Cybersecurity

Published on November 7th, 2021 | by Sunit Nandi

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How Secure is Your Share? Deciding What Information to Share Online

In an increasingly digital world, it can be hard to balance the convenience of online purchasing with the need to protect your personal and banking information. Even the best encryption can be hacked, and it’s important to make sure you trust a website before entering any information. Different types of information carry different levels of privacy concerns. To decide what is safe for you to type out and what isn’t, here is a ranking of the most common information you’ll be asked for & their associated risks.

Email Address

Risk factor: 1/10. Your email address is an extremely common thing for websites to ask for, and sharing it comes with a very low level of security risk. After all, if you’re using online security tools, chances are that they asked for your email address to activate your subscription. Entering your email address on websites will likely net you a flurry of marketing emails, which you may or may not be interested in, but you’re unlikely to run into other problems. Be sure to never share your password with any website, and make sure that you have a secure password just in case.

Mailing Address

Risk factor: 3/10. Giving your mailing address is a necessity when ordering anything for delivery but it does come with a slightly higher risk than giving out your email address. If you use your home address to receive mail, you’ll want to make sure that you trust the website that you are ordering from. Look for symbols and logos that certify the website encrypts your order data. You can also check online reviews from previous buyers to make sure that the site has a reputation for processing orders responsibly. If you receive mail to a PO box or similar, that gives you an extra level of protection against fraud.

PayPal, Venmo, Cash or Similar Address

Risk factor: 6/10. As you move into sharing financial information online, your risk factor starts going up exponentially. 3rd party payment processing services, such as PayPal, Venmo, Cashapp, and others, can offer a security blanket that you don’t get when you share your direct credit card or banking information. These services often offer dispute processes and buyer/seller protection in the event of fraud. It’s still a best practice to research a website or seller before agreeing to send any money, however.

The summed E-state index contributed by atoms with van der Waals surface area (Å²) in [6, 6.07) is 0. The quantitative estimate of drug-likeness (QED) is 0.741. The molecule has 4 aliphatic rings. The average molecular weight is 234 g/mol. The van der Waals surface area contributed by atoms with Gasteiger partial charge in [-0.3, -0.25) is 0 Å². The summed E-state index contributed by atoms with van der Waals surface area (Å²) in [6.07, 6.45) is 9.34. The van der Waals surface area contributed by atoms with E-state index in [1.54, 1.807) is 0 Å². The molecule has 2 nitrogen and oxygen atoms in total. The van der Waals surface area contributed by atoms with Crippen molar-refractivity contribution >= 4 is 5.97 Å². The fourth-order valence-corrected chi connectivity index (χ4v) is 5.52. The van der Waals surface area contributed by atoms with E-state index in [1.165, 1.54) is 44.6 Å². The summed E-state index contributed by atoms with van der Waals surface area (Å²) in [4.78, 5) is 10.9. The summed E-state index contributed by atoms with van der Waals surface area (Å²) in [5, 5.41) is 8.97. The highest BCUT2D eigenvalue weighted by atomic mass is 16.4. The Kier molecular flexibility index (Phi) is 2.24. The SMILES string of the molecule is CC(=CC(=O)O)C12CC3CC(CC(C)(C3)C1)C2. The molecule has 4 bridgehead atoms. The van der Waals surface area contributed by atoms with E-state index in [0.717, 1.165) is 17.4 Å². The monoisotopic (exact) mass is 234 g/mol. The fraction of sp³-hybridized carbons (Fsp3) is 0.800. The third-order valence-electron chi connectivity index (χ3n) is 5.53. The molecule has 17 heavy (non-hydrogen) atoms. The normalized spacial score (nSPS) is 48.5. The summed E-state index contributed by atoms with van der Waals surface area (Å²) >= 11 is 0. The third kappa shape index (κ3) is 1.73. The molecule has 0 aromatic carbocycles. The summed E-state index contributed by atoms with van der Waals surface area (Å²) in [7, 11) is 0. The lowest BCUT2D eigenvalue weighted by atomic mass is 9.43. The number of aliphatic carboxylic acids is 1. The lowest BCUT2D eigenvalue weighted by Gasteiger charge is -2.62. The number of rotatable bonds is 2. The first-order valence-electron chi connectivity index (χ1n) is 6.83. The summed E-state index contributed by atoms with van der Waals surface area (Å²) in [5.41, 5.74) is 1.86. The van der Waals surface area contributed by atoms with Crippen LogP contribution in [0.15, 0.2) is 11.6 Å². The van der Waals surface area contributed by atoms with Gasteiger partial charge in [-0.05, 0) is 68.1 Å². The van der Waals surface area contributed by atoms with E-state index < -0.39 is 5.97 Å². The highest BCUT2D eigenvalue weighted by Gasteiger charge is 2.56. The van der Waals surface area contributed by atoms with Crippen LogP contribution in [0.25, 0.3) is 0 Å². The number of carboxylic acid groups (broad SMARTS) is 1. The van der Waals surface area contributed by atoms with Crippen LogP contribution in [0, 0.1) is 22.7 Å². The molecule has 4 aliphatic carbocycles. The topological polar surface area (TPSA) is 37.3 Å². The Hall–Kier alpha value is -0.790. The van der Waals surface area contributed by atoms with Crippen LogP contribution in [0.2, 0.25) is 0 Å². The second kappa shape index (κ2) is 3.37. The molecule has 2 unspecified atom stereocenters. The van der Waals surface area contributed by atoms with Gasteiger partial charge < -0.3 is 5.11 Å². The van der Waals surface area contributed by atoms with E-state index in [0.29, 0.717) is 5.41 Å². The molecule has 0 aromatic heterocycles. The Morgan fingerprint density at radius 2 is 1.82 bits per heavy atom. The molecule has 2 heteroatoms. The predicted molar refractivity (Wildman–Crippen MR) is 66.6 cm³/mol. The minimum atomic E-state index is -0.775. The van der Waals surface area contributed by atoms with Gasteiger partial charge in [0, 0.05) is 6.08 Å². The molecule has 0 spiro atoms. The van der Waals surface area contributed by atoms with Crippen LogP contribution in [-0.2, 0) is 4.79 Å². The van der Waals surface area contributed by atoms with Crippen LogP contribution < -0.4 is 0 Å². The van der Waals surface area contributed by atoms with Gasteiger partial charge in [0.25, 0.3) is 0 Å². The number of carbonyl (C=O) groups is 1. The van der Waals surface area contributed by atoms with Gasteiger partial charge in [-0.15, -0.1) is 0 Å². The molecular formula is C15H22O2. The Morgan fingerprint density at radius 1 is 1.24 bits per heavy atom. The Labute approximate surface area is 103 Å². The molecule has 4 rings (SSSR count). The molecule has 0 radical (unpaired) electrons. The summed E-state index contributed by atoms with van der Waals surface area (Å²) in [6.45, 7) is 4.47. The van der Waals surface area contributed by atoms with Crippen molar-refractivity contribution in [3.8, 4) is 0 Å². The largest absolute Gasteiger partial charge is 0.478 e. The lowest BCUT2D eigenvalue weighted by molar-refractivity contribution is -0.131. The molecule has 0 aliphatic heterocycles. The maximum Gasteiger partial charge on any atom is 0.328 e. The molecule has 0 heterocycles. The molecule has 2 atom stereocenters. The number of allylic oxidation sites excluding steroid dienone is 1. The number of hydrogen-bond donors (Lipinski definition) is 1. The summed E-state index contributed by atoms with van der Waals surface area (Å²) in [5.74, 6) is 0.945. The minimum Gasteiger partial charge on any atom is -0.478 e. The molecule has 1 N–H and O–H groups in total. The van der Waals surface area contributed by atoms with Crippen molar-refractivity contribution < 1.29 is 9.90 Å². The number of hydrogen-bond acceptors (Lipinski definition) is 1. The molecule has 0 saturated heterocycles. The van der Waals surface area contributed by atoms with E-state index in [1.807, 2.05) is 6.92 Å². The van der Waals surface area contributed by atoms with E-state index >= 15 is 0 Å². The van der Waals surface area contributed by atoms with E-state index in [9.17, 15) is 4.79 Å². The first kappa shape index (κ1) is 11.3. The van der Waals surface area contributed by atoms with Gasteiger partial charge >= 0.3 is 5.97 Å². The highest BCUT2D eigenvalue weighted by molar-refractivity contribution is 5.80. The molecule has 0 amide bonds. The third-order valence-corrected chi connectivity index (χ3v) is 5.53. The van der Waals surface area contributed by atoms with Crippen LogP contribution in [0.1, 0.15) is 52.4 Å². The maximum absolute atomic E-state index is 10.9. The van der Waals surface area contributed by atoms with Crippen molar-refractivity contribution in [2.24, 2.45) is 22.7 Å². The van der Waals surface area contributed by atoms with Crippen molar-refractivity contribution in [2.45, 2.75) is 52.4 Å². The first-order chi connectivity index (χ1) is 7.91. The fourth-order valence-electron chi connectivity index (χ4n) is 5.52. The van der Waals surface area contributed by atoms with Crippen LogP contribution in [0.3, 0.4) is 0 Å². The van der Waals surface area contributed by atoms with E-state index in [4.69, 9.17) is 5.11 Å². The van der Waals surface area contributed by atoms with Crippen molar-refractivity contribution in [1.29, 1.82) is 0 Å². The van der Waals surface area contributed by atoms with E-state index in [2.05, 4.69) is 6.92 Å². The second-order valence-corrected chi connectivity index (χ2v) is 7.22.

Credit Card Information

Risk factor: 8/10. Sharing your credit card information, including the account number, expiration date, CVC code, and billing zip code, is a very risky thing to do online if you’re not being very careful. Without the extra layer of security that a 3rd party processing service can offer, you’re more open to fraudulent uses of your card. If the worst happens, you’ll have to deal with the issuer of your card directly to rectify the situation. The good news is that most card issuers have a dedicated fraud department to assist. In fact, their usage monitoring may even help prevent fraud from occurring in the first place. Mitigate your risk here by choosing credit cards with excellent fraud protection policies, and by ensuring that you are only purchasing items through an encrypted service.

Bank Account Information

Risk factor: 10/10. Sharing your bank account information is one of the riskiest things that you can share online, but sometimes it’s necessary. You may need to share it to register with a 3rd party payment processor, or to avoid paying the processing fees that come with using credit or debit cards. Making sure you trust the website that you are using is of the utmost importance here. You will also want to closely monitor your bank account information to ensure that your transaction (and only your intended transaction) processes correctly.

Sharing your personal and banking information online can come with risks, but it can also be done safely. At all times, make sure you trust the website or seller that you are dealing with before entering your information. Then, only enter the information that is absolutely necessary. When in doubt, it’s best to not share.

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About the Author

I'm the leader of Techno FAQ. Also an engineering college student with immense interest in science and technology. Other interests include literature, coin collecting, gardening and photography. Always wish to live life like there's no tomorrow.



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